I think we can all agree that this show had probably the most overbooked main event in WWE up to that point. The undercard of this Pay-Per-View was quite awful, to the extent that until I re-watched it, I had no idea who was on it. Shawn Michaels defeated Tatanka via count-out in the opener but retained the Intercontinental title with the champion’s advantage. The Steiner Brothers had a half decent match against the Head Shrinkers, but amidst all this, Doink the Clown defeated Crush with a prosthetic arm. Oh, how I loved the 90s. Money Inc and The Mega-Maniacs (Hulk Hogan and Brutus ‘The Barber’ Beefcake) went to war and with a referee overturning the Maniac’s victory (Hogan used a face mask as a weapon, jeez), Money Inc retained the WWE Tag Team gold. Lex Luger and Mr Perfect had a match, which Luger won, but he actually didn’t because Perfect’s foot was on the bottom rope.

However, he still won apparently, because the referee only overturns verdicts on heels. The Undertaker had to endure the worst match of the night (that is saying something here) against the Giant Gonzalez, who, alongside putting the crowd to sleep with terrible wrestling, also put the Undertaker to sleep with a rag soaked in chloroform. The referee came to his senses finally and disqualified Gonzalez, to effectively end that awful gimmick once and for all. Main event time. Bret ‘The Hitman’ Hart took on WWE Champion Yokozuna, and the winner of the match was…Hulk Hogan. No typo there. Hulk Hogan. Early on, Yokozuna distracted the referee long enough for Mr Fuji (his manager) to throw salt into Hart’s eyes, which distracted him long enough for Yokozuna get a pinfall victory over him. With Mr Fuji and Yokozuna celebrating, Hogan, of all people, came out to check on Hart, and for no reason at all Mr Fuji challenged Hogan to an impromptu match against Yokozuna for the title there and then. Bret Hart, not mad at all for being completely screwed out of his opportunity gave Hogan his blessing, and Hogan went on to beat Yokozuna and capture the WWE Title. Wow, that was worse than I remember.

Number 1: ECW December to Dismember

If you know, you know, right? WWE’s rebirth of the ECW brand is now infamous, but this was the first (and last) WWE ECW branded Pay-Per-View ever. Let’s gloss over the fact that over half of the roster was not ECW material. Coming into the Pay-Per-View, that only has ONE match advertised, the main event. Coming into the show, they also added MNM vs The Hardy Boyz (neither team was a part of the ECW brand) to bolster the very lacklustre lineup. With an arena allegedly half full, they started as strongly as they could with the aforementioned tag team match, and albeit very run-of-the-mill, served its purpose. Then, the abomination began. First up was Matt Striker vs Balls Mahoney, in a ‘Striker’s Rules’ match, which allegedly meant no gauging of the eyes, no moves off the top rope and no foul language. Mahoney won the match. The fact that the match ended was the best part. Sabu was also written out of the main event next, in a backstage segment. The crowd began a ‘BS’ chant. A tag match took place next, with Elijah Burke and Sylvester Terkay defeating the Full Blooded Italians (Tony Mamaluke and Little Guido). This was another nothing match that had zero interest from the live crowd. Daivari then defeated the heart and soul of the original ECW Tommy Dreamer with help from the modern day Giant Gonzalez, the Great Khali. It’s worse than it sounds, and if you don’t believe me go back and watch it.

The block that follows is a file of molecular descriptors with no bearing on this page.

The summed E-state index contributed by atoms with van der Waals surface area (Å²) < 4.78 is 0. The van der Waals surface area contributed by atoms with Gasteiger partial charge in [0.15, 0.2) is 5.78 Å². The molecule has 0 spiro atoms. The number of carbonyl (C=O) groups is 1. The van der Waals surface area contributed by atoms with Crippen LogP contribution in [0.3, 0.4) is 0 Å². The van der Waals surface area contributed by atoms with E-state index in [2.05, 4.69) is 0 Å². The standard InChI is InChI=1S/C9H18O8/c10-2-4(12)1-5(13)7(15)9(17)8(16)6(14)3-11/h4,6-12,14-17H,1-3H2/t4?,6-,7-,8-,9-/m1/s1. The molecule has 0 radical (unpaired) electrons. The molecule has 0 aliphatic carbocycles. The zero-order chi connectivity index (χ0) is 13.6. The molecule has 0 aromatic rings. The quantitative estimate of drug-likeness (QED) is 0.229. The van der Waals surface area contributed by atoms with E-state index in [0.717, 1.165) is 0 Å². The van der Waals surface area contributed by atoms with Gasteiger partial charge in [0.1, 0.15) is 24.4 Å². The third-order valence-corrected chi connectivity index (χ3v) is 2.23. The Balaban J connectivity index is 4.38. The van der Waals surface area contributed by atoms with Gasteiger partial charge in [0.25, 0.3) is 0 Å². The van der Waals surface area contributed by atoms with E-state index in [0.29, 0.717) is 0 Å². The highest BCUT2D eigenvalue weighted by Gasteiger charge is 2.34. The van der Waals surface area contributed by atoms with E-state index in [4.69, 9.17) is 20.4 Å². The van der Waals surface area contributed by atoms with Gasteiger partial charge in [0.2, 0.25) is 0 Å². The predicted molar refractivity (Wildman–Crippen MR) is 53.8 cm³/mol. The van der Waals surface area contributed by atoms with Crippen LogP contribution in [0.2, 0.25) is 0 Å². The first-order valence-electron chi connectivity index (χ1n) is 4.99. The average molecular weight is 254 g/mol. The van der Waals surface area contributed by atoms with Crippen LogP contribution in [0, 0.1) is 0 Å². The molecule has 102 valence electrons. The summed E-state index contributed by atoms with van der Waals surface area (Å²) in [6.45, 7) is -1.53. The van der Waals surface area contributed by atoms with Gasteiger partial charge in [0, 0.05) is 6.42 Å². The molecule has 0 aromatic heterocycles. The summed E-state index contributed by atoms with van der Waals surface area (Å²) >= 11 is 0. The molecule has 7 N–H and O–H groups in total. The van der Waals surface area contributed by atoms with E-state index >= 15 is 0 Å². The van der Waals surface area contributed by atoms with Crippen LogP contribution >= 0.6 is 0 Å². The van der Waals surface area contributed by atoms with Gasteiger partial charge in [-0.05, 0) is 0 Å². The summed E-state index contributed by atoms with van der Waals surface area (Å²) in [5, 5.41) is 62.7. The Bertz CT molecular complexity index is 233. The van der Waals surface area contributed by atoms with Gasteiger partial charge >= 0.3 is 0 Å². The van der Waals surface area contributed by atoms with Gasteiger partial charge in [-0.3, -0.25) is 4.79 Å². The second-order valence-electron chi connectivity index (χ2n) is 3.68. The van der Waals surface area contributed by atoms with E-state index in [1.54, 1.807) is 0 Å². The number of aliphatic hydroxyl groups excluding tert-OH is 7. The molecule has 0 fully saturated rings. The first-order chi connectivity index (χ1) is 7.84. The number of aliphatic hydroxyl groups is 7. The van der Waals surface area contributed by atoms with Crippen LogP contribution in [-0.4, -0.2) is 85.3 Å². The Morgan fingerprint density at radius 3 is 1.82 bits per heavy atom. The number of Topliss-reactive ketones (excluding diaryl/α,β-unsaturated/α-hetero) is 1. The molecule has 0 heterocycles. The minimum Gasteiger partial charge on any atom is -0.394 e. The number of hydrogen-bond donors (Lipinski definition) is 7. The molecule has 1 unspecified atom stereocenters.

There was another tag team match that meant absolutely nothing before we finally came to the only match that was built on ECW TV, The ECW Title Extreme Elimination Chamber match. So, Bob Holly was the man chosen to replace Sabu. This was brutal. The entrants were CM Punk, Test, Hardcore Holly, Rob Van Dam, Bobby Lashley and ECW Champion The Big Show. Fans were hoping against hope that Rob Van Dam would win the title, partly salvaging something from the night, and was the only ECW original in the match. After CM Punk (another fan favourite) was eliminated first, Bob Holly was gone shortly thereafter. Things then took an even worse turn, when Van Dam was the third man eliminated, essentially leaving three very ‘WWE’ guys in the match. The fans dumped over the rest of this match, it got very hard to watch, and finally, with just Big Show and Lashley left, Lashley hit a spear and had his big moment, winning the ECW title in an arena (half) full of fans who chanted ‘refund’ very loudly. The show went off the air with Lashley, a face, being booed out of the building after winning the title. In the direct aftermath of the ECW show, Paul Heyman and Vince McMahon had a huge falling out and Heyman was sent home and blamed for the event, even though this was quite clearly not his fault.

In truth, these are just a few handpicked examples of the WWE missing the mark, and its all in good spirit. But seriously, Balls Mahoney vs Matt Striker? Really?

All photos and videos courtesy of WWE.com